After a 30-year decline, more mothers are staying at home with their children.

    By Sally Holmes

    After a steady 30-year decline, the number of mothers staying at home to take care of their children is once again on the rise, a new study from Pew reports. Based on census bureau data, the study found that in 2012, 29% of mothers age 18 to 69 with children under 18 living with them, did not work outside the home-that's about 10.4 million more women than in 1999. Of that number, two-thirds are married, stay-at-home mothers with working husbands, but the other third is compromised of single mothers or married women with non-working or absent husbands.

    RELATED: Style Tips From the Chicest Celebrity Daughters (And Their Moms)

    But not all of these women are staying at home by choice. The study finds that six percent of women in 2012 reported that they were staying home because they were unable to find a job, compared to one percent in 2000. Other reasons for staying home were due to illness, disability, or being enrolled in school. The study also cites the economic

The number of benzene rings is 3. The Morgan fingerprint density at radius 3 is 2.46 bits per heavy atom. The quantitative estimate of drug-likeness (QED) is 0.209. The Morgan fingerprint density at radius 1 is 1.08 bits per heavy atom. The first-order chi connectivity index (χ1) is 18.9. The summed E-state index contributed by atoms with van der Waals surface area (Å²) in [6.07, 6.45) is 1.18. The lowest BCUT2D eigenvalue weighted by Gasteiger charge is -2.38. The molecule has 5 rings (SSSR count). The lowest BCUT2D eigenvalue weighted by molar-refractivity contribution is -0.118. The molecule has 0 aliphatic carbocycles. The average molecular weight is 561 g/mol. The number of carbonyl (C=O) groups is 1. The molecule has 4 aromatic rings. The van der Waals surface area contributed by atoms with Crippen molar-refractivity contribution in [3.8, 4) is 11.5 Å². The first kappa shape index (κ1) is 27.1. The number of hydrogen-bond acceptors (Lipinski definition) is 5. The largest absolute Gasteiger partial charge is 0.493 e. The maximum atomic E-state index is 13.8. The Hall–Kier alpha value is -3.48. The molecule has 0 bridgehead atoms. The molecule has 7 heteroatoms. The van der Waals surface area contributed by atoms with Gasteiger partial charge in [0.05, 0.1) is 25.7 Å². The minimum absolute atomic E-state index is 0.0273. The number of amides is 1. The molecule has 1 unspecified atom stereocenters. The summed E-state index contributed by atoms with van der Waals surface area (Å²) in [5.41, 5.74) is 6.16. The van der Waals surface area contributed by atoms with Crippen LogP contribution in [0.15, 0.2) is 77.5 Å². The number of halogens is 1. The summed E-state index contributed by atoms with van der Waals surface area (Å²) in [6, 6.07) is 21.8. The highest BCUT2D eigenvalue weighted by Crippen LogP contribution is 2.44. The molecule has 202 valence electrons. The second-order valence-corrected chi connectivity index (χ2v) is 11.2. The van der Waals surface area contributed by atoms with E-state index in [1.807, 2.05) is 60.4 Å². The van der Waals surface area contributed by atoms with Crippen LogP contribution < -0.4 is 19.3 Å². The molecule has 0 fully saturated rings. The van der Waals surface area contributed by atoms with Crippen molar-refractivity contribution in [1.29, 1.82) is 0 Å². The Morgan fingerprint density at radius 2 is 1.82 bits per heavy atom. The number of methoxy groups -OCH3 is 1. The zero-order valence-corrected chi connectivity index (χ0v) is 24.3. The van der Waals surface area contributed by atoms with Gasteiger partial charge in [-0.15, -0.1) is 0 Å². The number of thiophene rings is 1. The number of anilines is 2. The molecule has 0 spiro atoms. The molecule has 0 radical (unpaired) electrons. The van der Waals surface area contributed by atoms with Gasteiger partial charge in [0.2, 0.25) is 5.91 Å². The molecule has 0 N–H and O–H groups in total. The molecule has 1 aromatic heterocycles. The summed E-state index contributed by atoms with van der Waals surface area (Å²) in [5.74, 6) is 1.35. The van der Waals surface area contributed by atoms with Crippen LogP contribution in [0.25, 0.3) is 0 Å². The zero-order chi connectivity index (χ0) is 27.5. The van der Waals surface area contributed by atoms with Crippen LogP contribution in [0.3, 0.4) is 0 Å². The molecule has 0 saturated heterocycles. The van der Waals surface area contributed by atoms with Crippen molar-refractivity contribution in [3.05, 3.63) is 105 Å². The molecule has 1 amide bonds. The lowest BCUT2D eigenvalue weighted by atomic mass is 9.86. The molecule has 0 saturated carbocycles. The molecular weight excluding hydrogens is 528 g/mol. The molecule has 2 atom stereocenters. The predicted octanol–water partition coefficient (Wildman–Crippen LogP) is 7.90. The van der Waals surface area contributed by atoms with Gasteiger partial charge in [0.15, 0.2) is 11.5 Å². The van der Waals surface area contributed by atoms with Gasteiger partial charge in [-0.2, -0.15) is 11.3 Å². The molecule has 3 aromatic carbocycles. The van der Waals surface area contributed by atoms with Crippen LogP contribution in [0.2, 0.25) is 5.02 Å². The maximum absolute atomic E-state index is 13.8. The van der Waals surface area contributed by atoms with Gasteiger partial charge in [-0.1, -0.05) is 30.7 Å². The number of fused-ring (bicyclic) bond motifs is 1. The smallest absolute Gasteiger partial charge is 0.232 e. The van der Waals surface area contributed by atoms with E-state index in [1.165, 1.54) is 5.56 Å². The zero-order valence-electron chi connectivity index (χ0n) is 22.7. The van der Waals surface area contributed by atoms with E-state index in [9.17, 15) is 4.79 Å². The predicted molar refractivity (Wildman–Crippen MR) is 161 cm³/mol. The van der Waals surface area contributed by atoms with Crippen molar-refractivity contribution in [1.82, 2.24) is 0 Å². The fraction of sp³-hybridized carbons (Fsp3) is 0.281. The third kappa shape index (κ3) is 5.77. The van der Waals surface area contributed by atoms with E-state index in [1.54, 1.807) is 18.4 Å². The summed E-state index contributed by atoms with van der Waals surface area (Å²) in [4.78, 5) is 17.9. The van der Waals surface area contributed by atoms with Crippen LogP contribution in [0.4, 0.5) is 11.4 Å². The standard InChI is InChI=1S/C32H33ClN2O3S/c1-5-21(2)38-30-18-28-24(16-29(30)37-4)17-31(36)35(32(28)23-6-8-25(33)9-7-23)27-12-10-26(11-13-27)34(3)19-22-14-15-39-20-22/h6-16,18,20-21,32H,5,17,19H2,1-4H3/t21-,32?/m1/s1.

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  • Here's how to know when it's time to let it go.Here's how to know when it's time to let it go.

    What do we want? Free space! When do we want it? As soon as we can actually let go of our stuff. That day can be today, if you reconsider your on-the-fence objects with these questions.

    1. Is this item enhancing my life?
    This question is better than "Do I love it?" (Because, of course, at one time, you did.) Instead, ask yourself if the item is actively important to you right now.

    2. Is this something I'll want my children to see one day?
    A work of art you're proud of completing? Sure. A moving box filled with decades-old Tupperware? Probably not.

    Related: Don't Make These 7 Common Spring Cleaning Mistakes

    3. Do I already have five of these?
    You'll never use all that red nail polish before it goes bad, and you need, at most, two black cardigans to get through the chillier months.

    4. Would it be too expensive to replace?
    If it turned out you really needed that scented candle or magazine rack, it wouldn't break the bank to just get another. And in the meantime, enjoy a priceless